By Willie Soon and Christopher Monckton - - Thursday, September 18, 2014
Indian Prime Minister Narendra Modi has sensibly declined to attend yet another climate summit — this time called by Ban Ki-moon for Tuesday in New York under the auspices of the United Nations — which profits handsomely from much-exaggerated climate scares. Chinese President Xi Jinping and German Chancellor Angela Merkel likewise intend to skip the event.
Environmentalists have complained about Mr. Modi's decision. They say rising atmospheric carbon dioxide will cause droughts, melt Himalayan ice, and poison lakes and waterways in the Indian subcontinent.
However, the U.N. Intergovernmental Panel on Climate Change has already had to backtrack on earlier assertions that Himalayan glaciers would be gone within 25 years, and the most comprehensive review of drought trends worldwide shows the global land area under drought has decreased throughout the past 30 years.
The spiritual yet down-to-earth Mr. Modi knows that 300 million Indians still have no electricity. His priority is to turn on the lights all over India. In Bihar, four homes in five are still lit by kerosene.
Electric power is the quickest, surest, cheapest way to lift people out of poverty, disease, subsistence agriculture and childhood death — thereby stabilizing India's population, which may soon overtake China's.
The world's governing elites, however, no longer care about poverty. Climate change is their new focus.
For instance, in late August, the Asian Development Bank predicted that warmer weather would cut rice production, rising seas would engulf Mumbai and other coastal megacities, and rainfall would decline by 10 percent to 40 percent across in many Indian provinces.
Garbage in, gospel out. In truth, rice production has risen steadily, sea level is barely rising, and even the U.N.'s climate panel has twice been compelled to admit that there is no evidence of a worldwide change in rainfall.
Subtropical India will not warm by much. Advection would take most of any additional heat poleward. Besides, globally there has been little or no warming for almost two decades. Climate models did not predict that, casting doubt on all of the U.N. climate panel's "projections." The panel, on our advice, has recently all but halved its central estimate of near-term warming.
Sea level is rising no faster than for the past 150 years. From 2004 to 2012, the Envisat satellite reported a rise of one-tenth of an inch. From 2003 to 2009, gravity satellites actually showed sea level falling. Results like these have not hitherto been reported in the mainstream news media.
More than two centuries of scientific research have failed to make the duration or magnitude of monsoons predictable. Monsoons depend on sea and surface temperatures and wind conditions in the Indian and Western Pacific oceans, the timing of El Ninos in the equatorial Pacific, variations in Eurasian and Himalayan winter snow cover, and even wind direction in the equatorial stratosphere.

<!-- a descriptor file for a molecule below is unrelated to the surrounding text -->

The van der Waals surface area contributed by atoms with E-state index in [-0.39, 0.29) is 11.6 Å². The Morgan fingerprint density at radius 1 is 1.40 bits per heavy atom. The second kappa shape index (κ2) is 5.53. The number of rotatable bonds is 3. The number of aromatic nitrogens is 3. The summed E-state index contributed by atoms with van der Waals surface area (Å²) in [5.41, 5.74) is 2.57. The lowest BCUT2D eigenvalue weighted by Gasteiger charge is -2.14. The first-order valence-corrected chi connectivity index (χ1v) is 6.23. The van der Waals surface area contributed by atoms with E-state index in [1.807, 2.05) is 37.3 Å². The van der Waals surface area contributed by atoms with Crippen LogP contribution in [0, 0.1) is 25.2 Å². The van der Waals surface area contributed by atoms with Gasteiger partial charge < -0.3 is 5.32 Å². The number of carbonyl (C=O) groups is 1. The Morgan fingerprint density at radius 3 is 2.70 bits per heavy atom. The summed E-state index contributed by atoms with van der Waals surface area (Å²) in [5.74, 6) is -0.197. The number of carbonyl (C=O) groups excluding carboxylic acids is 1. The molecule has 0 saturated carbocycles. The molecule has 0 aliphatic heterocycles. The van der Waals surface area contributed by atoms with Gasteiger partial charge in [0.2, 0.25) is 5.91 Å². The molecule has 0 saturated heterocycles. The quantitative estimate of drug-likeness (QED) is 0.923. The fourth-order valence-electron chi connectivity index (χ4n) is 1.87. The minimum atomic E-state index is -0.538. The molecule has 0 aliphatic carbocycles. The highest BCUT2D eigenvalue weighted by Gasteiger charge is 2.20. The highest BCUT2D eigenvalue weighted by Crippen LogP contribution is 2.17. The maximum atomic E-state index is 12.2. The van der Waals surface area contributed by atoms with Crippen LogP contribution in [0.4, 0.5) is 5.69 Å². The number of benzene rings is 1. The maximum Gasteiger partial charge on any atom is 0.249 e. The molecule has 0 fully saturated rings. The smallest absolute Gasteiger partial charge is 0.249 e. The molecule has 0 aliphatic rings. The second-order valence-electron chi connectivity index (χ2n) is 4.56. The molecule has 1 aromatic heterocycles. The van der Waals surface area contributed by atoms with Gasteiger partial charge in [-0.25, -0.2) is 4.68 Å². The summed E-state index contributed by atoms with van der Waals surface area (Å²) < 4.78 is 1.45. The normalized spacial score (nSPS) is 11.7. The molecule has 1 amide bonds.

In 1906, forecasts depended on 28 unknowns. By 2007, scientists from the Indian Institute of Tropical Meteorology were using 73. So insisting that just one variable — atmospheric carbon-dioxide levels — will drive future monsoons is unscientific.
IPCC climate models said monsoons would become more intense. Instead, they have weakened for 50 years.
Models also failed to replicate the 60-year and 200-year cycles in monsoon rainfall linked to solar cycles that are reflected in studies of ocean sediments from the Arabian Sea.
A new study led by K.M. Hiremath of the Indian Institute of Astrophysics shows a strong, possibly causative correlation between variations in solar activity and in monsoon rainfall.
Governments also overlook a key conclusion from the world's modelers, led by Fred Kucharski of the Abdus Salam International Centre for Theoretical Physics: "The increase of greenhouse gases in the 20th century has not significantly contributed to the observed decadal Indian monsoonal rainfall variability."
Not one climate model predicted the severe Indian drought of 2009, followed by the prolonged rains the next year — a one-year increase of 40 percent in most regions. These natural variations are not new. They have happened for tens of thousands of years.
A paper for the scientific journal Climate Dynamics co-authored by B.N. Goswami, recently retired director of the Indian Institute of Tropical Meteorology, shows why the models relied upon by the U.N. climate panel's recent assessments predict monsoons inaccurately.
All 16 models examined have the same fatal flaw: They predict rain too easily, by artificially elevating air and water masses in the atmosphere.
Models are not ready to predict the climate. Misusing computers to spew out multiple "what-if" scenarios is unscientific. This approach simply means "if all our unproven assumptions are correct, this could happen."
Most of the fundamental problems in our still immature understanding of climate have remained unresolved for decades. Some cannot be resolved at all. The U.N.'s climate panel admitted in 2001 what has been known for 50 years: Because climate is a "coupled, non-linear, chaotic object," reliable long-term climate prediction is impossible.
Misuse of climate models as false prophets of doom is costly in lives as well as treasure.
To condemn the poorest of India's poor to continuing poverty is to condemn many to an untimely death. Mr. Modi is right to have no more to do with such murderous nonsense. It is time to put an end to climate summits. On the evidence, they are not needed.
Willie Soon is a solar physicist and climate scientist based in Cambridge, Mass. Lord Monckton is a former expert reviewer for the Fifth Assessment Report of the U.N. Intergovernmental Panel on Climate Change (2013) of the U.N.'s climate panel.-----------
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